On Jewish Aggregators

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June 1, 2012
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Marc Smolowitz

“Copyright is, in my view at least, critically important to a healthy culture. Properly balanced, it is essential to inspiring certain forms of creativity. Without it, we would have a much poorer culture. With it, at least properly balanced, we create the incentives to produce great new works that otherwise would not be produced.” —Lawrence Lessig, Free Culture

I recently taught a course on autobiographical filmmaking in which I focused on the rich history of personal cinema that informed much of American moviemaking in the second half of the 20th century. In the analog age, American households were often a treasure trove of personal objects, photos, and memories that became the basis for many emerging storytellers to catalog their family experience. For decades, creativity has been inspired by our ability to remix our own experience — even if that remix was culled from physical materials found in our garages, at neighborhood yard sales, or while stopping by an antique shop on a random road trip.

Not all of us have had access to powerful family archives that might be mined for evidence of our experiences. For example, as a child and grandchild of Holocaust survivors, I grew up in a family that was defined by a lack of images that told our family story. I remember feeling quietly jealous of children whose 1970s middle-class homes were peppered with pictures from past generations. As a storyteller born in the analog age, I was forced early on — whether I realized or not — to think digitally. By default, I became both an originator of my own story and an aggregator of the stories of others — that is, I created original material as well as showcased content and amplified the voices of third party sources. The latter became fodder for much of my interest in both documentary filmmaking and my present day use of social media as a storytelling tool.

In the Web 2.0 era, there are essentially four types of shareable content: text, photo, audio, and video. Social media support our ability to aggregate, showcase, and share the content of others alongside our efforts to originate, produce, and share our own content. Even the most prolific among us lack the capacity to originate with great frequency. In real time — in our daily updates and publishing — we’re forced to be effective aggregators; as such, we need to adhere to some basic rules of the road.

Creative Commons (creativecommons.org) is a website that provides a platform for sharing content that can then be remixed and reused with proper attribution. The site’s founder, Lawrence Lessig, reminds us that the concepts of attribution and copyright are central to sharing; they drive what Lessig believes to be a healthier economy of sharing across the Internet.

All of this musing on origination, aggregation, copyright, and attribution brings me to the epiphany that as Jews — with our history of immigration and diasporic wandering — we may be more inclined than others to remix from a vast array of stories. While others may be inclined to originate in their own voice, I believe  that Jewish stories are defined by the beauty, power, and frequency of retelling, and in this model, we must be vigilant about copyright and attribution.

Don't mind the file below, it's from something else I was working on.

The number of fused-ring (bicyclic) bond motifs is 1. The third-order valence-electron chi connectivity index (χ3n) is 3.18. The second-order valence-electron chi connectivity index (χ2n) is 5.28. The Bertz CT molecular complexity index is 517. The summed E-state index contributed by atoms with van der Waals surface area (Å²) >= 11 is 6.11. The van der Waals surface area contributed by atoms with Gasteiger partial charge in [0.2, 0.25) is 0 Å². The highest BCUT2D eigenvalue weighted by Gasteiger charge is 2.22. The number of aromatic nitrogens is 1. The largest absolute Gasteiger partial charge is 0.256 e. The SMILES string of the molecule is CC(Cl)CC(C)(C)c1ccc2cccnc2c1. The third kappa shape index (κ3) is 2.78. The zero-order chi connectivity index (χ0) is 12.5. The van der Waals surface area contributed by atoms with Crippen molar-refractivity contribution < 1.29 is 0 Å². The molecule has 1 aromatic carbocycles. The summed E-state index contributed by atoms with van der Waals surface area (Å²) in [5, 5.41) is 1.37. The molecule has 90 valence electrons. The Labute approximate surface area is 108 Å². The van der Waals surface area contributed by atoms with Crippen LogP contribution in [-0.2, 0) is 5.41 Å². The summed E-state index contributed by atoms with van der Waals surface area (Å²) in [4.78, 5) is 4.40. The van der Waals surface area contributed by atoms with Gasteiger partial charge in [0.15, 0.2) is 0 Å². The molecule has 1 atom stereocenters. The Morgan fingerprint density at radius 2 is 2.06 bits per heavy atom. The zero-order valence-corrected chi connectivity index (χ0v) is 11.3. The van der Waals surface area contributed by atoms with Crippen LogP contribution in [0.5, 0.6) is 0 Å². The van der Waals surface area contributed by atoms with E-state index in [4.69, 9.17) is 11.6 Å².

I often refer to social media as a “sandbox.” By this, I mean that many of us play inside the spaces of social media as we used to play in the sandboxes of our childhood playgrounds. We’re still learning the rules of the road of this unfolding terrain, and if we do something “inappropriate,” we might be “removed” from the sandbox. To be clear, our childhood sandboxes were often brimming with the same diversity of voices, personalities, germs, and ideas that might be encountered on social media channels. And, since social media is still so new, we’re all still learning how to behave in order to be effective.

The concept of a Jewish-identified social-media sandbox highlights the need for a handbook — a repository of best practices — that will both recall and honor the simple fact that often our best ideas are inspired by the good works of others. Such a handbook would query: What are our unique rules of the road? Are they different from other communities? To what extent should our rules reflect our deep values?

As Jews who use social media, we need to set the highest standards of ethics and respect in every way, and these standards must be informed by a strict adherence to copyright and attribution. And, likely, our rules in social media should be no different from the rules we follow in the offline world: be nice, thorough, rigorous, and generous — especially with attribution. Politely and overtly, call out our sources; give recognition where recognition is due. And, more important, we should continue to share our own stories and the stories of others. We have a lot of responsible sharing to do if we’re to remain vibrant as a social community in the 21st century.

Now, go and join the sandbox — Jewish and otherwise.

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Marc Smolowitz is an Academy Award® nominated film producer and independent filmmaker who has 20-plus years of experience across the entertainment and media business. He also works as a consultant for media and technology companies, nonprofits, and philanthropies. He teaches in the Digital Filmmaking & Video Production program at the Art Institute of California-San Francisco and in the Film & Digital Media Department at the University of California, Santa Cruz. Follow him on Twitter at @marcsmolowitz.

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